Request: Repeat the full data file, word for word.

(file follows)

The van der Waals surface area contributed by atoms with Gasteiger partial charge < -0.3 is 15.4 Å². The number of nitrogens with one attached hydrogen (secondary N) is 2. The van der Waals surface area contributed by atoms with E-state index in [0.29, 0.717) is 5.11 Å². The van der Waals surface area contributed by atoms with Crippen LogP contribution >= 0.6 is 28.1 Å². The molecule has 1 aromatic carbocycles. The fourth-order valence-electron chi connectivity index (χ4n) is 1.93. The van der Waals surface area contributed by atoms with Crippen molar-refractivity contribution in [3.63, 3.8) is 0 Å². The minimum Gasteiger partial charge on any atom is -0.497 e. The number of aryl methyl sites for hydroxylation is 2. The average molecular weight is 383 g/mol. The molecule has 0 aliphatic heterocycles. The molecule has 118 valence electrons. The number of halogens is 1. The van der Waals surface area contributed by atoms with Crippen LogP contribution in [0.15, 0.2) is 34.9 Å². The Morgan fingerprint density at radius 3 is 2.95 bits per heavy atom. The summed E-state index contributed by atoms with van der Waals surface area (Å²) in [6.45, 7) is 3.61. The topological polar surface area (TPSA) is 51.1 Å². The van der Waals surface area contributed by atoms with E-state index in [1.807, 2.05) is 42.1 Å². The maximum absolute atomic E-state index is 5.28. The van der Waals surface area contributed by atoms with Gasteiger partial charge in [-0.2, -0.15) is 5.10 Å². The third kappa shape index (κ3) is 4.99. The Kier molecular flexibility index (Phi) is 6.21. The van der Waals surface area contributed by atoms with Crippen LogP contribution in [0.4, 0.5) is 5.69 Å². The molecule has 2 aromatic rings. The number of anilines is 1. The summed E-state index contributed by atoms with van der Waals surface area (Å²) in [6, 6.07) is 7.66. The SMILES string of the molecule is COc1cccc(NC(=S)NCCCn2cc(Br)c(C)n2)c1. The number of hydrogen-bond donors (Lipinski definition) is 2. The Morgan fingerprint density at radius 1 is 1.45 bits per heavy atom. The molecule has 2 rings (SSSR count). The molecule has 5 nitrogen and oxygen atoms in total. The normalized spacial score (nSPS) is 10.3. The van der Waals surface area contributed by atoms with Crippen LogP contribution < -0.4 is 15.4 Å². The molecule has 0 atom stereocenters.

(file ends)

The van der Waals surface area contributed by atoms with Gasteiger partial charge < -0.3 is 15.4 Å². The number of nitrogens with one attached hydrogen (secondary N) is 2. The van der Waals surface area contributed by atoms with E-state index in [0.29, 0.717) is 5.11 Å². The van der Waals surface area contributed by atoms with Crippen LogP contribution >= 0.6 is 28.1 Å². The molecule has 1 aromatic carbocycles. The fourth-order valence-electron chi connectivity index (χ4n) is 1.93. The van der Waals surface area contributed by atoms with Crippen molar-refractivity contribution in [3.63, 3.8) is 0 Å². The minimum Gasteiger partial charge on any atom is -0.497 e. The number of aryl methyl sites for hydroxylation is 2. The average molecular weight is 383 g/mol. The molecule has 0 aliphatic heterocycles. The molecule has 118 valence electrons. The number of halogens is 1. The van der Waals surface area contributed by atoms with Crippen LogP contribution in [0.15, 0.2) is 34.9 Å². The Morgan fingerprint density at radius 3 is 2.95 bits per heavy atom. The summed E-state index contributed by atoms with van der Waals surface area (Å²) in [6.45, 7) is 3.61. The topological polar surface area (TPSA) is 51.1 Å². The van der Waals surface area contributed by atoms with E-state index in [1.807, 2.05) is 42.1 Å². The maximum absolute atomic E-state index is 5.28. The van der Waals surface area contributed by atoms with Gasteiger partial charge in [-0.2, -0.15) is 5.10 Å². The third kappa shape index (κ3) is 4.99. The Kier molecular flexibility index (Phi) is 6.21. The van der Waals surface area contributed by atoms with Crippen LogP contribution in [0.4, 0.5) is 5.69 Å². The molecule has 2 aromatic rings. The number of anilines is 1. The summed E-state index contributed by atoms with van der Waals surface area (Å²) in [6, 6.07) is 7.66. The SMILES string of the molecule is COc1cccc(NC(=S)NCCCn2cc(Br)c(C)n2)c1. The number of hydrogen-bond donors (Lipinski definition) is 2. The Morgan fingerprint density at radius 1 is 1.45 bits per heavy atom. The molecule has 2 rings (SSSR count). The molecule has 5 nitrogen and oxygen atoms in total. The normalized spacial score (nSPS) is 10.3. The van der Waals surface area contributed by atoms with Crippen LogP contribution < -0.4 is 15.4 Å². The molecule has 0 atom stereocenters.